LETTERS TO THE EDITOR:
U.S. Rep. Tom Coburn should resign from the Congressional Family Caucus.
I hope my views represent the conscience of more than 6 million Jews murdered
in the holocaust, holocaust survivors, and the decency and human emotion
in every individual.
As a concerned U.S. citizen, I am enraged over Oklahoma U.S. House of Representative
Tom Coburn's recent comments criticizing the airing of Steven Spielberg's
Schindler's List on NBC ... Coburn's exploitation of this important movie
for his own conservative, right-wing platform is the best reason I can think
of for him to resign from the Congressional Family Caucus, where Coburn
serves as co-chairman.
I believe the nudity, violence and profanity used in the film accurately
portrays the horror of war. Coburn has taken these elements out of context.
Should we ask people to stop watching documentaries on Third World nations
because people are seen naked in impoverished, war-torn countries? To judge
the elements of a program detracts from the message.
The message is clearly lost on Coburn. The district he represents in Oklahoma
is probably void of a large Jewish population. You don't have to be Jewish
to understand this film or the significance of the Holocaust, the killing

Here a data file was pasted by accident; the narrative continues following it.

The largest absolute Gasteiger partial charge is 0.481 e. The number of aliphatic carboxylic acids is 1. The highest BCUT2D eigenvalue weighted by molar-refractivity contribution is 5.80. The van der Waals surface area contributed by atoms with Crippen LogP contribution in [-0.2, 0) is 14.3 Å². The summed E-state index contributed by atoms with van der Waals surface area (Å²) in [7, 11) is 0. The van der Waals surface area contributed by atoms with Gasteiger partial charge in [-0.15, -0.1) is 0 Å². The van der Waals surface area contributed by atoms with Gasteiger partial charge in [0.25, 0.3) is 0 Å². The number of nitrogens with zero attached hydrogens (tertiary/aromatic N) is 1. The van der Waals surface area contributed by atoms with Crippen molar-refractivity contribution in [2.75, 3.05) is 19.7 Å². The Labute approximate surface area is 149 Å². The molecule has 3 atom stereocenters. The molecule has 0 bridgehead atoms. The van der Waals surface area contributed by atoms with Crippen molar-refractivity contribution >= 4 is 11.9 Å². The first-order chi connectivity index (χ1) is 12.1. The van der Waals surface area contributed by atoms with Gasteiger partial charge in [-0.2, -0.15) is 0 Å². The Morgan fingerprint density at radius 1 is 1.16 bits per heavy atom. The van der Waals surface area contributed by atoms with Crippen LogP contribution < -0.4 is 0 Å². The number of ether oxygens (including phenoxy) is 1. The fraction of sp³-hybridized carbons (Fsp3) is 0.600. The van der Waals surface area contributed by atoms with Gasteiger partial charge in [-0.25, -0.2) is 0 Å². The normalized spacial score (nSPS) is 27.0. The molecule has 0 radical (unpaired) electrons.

fields of Cambodia or the ethnic cleansing that happened so recently in
It does not outrage me to educate children under the correct supervision.
Maybe if children learn about the horrors some adults create, we can prevent
these crimes from reoccurring. This program was aired on commercial television
and parents can make their own best judgment - without government interference
- whether or not it is appropriate to watch.
The TV rating system was created by politicians such as Coburn who feel
the need to regulate the rights of individuals to make a choice. It was
rated TV M for mature audiences. Too strong for your children? Don't let
them watch. There are at least 50 other cable channels with other programming
available as well as an "off" button on televisions.
If Coburn was a Jewish prisoner of war under the supervision of Schindler,
he too might be saved. Unfortunately, he will just remain "Schindler's
Daryl S. Toor
5003 Old Cask Way
Apex, NC 27502
Don't 'Naptown' Us
In today's mail I received an unfortunate combination: a subscription expiration
notice from The Progressive Populist and a copy of the March edition highlighting